Thomas Briggs: Comments on the US Secret Super Cloud — Dead Since 1995 — With Two Thoughts from Robert Steele

Cloud, Corruption, Government, Idiocy, Ineptitude, IO Impotency
Thomas Leo Briggs
Thomas Leo Briggs

Thomas Leo Briggs is a retired CIA operations officer with 3 years military experience in US Army military police, 3 years as a Special Agent in the Drug Enforcement Administration and 26 years in the CIA.  He tried to make use of computer capabilities to aid and assist humint operations in a variety of ways throughout his last 18 years as an operations officer.  He is also the author of Cash on Delivery: CIA Special Operations During the Secret War in Laos (Rosebank Press, 2009).

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COMMENTING ON:  Richard Wright: Secret Intelligence Cloud, Charlie Allen’s Warning, Comment by Robert Steele

Intelligence Agencies Move Towards Single Super-Cloud by Heny Kenyon, Aol Defense, 17 December 2012

So, what we have here, according to Mr. Kenyon, is an effort to develop a pan-agency set of computer servers so that the analysts of all intelligence community (IC) agencies may share data and resources.  One reported hope being that such a system will break down existing boundaries between agencies and change their insular cultures.

The first thing a reader notices is that the alleged motivations for this super-cloud are lower costs and higher efficiency.  Secondly, the CIA already operates a cloud slightly separate from an NSA cloud consisting of five other intelligence agencies and the FBI.  Is that like being slightly pregnant?  Does that provide truly lower costs, higher efficiency, and shared resources and data?  Wouldn’t one expect to find different data and resources on each cloud, though some data and resources may be the same?  Moreover, the NSA cloud incorporates the smaller organization-wide clouds of its partner agencies and, in addition, the National Reconnaissance Office has its own plan to build its own cloud.  Seems all of that that does not make for lowest costs and highest efficiencies – nor one super-cloud.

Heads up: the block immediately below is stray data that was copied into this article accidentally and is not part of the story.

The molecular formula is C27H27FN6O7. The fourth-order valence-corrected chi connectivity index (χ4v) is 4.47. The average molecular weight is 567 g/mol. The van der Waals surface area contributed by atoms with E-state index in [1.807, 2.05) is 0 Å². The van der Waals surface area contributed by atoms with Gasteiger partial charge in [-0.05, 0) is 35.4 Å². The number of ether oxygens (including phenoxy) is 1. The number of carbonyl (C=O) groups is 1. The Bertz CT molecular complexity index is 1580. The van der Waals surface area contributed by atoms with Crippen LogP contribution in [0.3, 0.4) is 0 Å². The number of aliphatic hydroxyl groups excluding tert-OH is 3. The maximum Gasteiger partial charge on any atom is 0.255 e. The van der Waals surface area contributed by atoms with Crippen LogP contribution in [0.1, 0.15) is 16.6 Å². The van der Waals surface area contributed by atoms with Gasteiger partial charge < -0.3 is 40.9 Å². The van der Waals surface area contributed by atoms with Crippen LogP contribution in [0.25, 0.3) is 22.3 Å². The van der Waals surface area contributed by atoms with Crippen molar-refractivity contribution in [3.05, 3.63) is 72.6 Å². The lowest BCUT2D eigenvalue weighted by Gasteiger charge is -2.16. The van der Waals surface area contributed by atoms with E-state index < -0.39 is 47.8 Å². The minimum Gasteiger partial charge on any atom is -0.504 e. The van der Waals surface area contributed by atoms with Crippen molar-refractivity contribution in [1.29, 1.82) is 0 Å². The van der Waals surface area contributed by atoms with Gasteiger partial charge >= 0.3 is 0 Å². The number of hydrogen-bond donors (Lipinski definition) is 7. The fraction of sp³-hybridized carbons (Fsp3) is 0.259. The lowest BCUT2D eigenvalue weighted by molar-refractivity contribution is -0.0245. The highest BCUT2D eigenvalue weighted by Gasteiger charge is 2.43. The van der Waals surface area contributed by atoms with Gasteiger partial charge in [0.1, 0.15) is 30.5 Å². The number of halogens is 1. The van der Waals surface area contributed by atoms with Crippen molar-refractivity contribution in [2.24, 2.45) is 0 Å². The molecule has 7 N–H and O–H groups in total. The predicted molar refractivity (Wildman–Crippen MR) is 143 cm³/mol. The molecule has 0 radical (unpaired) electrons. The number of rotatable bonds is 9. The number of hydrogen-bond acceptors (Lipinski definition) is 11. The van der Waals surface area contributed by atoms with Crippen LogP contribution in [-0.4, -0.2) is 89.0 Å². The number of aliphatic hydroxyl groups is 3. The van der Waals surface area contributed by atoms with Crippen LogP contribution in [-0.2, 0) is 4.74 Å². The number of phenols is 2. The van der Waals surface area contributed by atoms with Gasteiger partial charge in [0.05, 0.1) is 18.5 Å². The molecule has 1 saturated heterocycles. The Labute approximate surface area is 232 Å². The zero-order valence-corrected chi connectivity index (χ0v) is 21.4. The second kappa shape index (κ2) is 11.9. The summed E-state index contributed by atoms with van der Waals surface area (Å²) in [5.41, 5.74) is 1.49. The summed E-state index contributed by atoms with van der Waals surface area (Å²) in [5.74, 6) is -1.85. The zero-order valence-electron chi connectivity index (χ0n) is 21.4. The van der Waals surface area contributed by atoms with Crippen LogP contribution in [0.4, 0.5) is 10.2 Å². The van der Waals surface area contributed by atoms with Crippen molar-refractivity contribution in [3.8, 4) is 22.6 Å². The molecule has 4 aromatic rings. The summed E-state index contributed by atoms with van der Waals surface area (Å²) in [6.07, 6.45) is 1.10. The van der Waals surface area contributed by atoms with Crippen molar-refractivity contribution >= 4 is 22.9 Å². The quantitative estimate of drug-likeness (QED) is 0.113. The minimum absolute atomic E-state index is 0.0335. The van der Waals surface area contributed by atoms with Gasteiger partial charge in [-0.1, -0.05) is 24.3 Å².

Multiple little clouds all hanging out in the ether with lines to – the super-cloud?

Perhaps all you really have is the emergence of individual IC member organization clouds, bringing themselves lower costs, higher efficiencies and intra-organizational sharing of data and resources, but not a true pan-agency super-cloud, at least, not yet.

To be sure, the super cloud does not need to be contained in one set of computer servers.  But, if the super-cloud is to be multiple sub-clouds, controlled by different agencies, where then are the benefits of lower costs and higher efficiency?

Moreover, Mr. Kenyon’s article does not mention security.  Besides organizational differences in culture the great bugaboo is security.  How can a different culture, reporting to and getting promotions from different bosses trust all the other agencies to protect data and access to resources?  The ability to maximize the security of the data is an enormous obstacle to the lowest costs and the highest efficiencies.  If the black hat cracker world knows there is a super-cloud with multiple nodes of access you can be sure there will be attempted exploits against the super-cloud.

That’s why there are all those little separate clouds.

Another reason to have a super-cloud is interoperability.

Looking back, the DoD was the first to recognize the need for interoperability in the early 1990’s.  I wrote about that in my book, Cash on Delivery: CIA Special Operations During the Secret War in Laos.  Here is what I wrote in the last chapter of my book, a chapter titled, “Speaking Truth to Power – Lessons Learned”.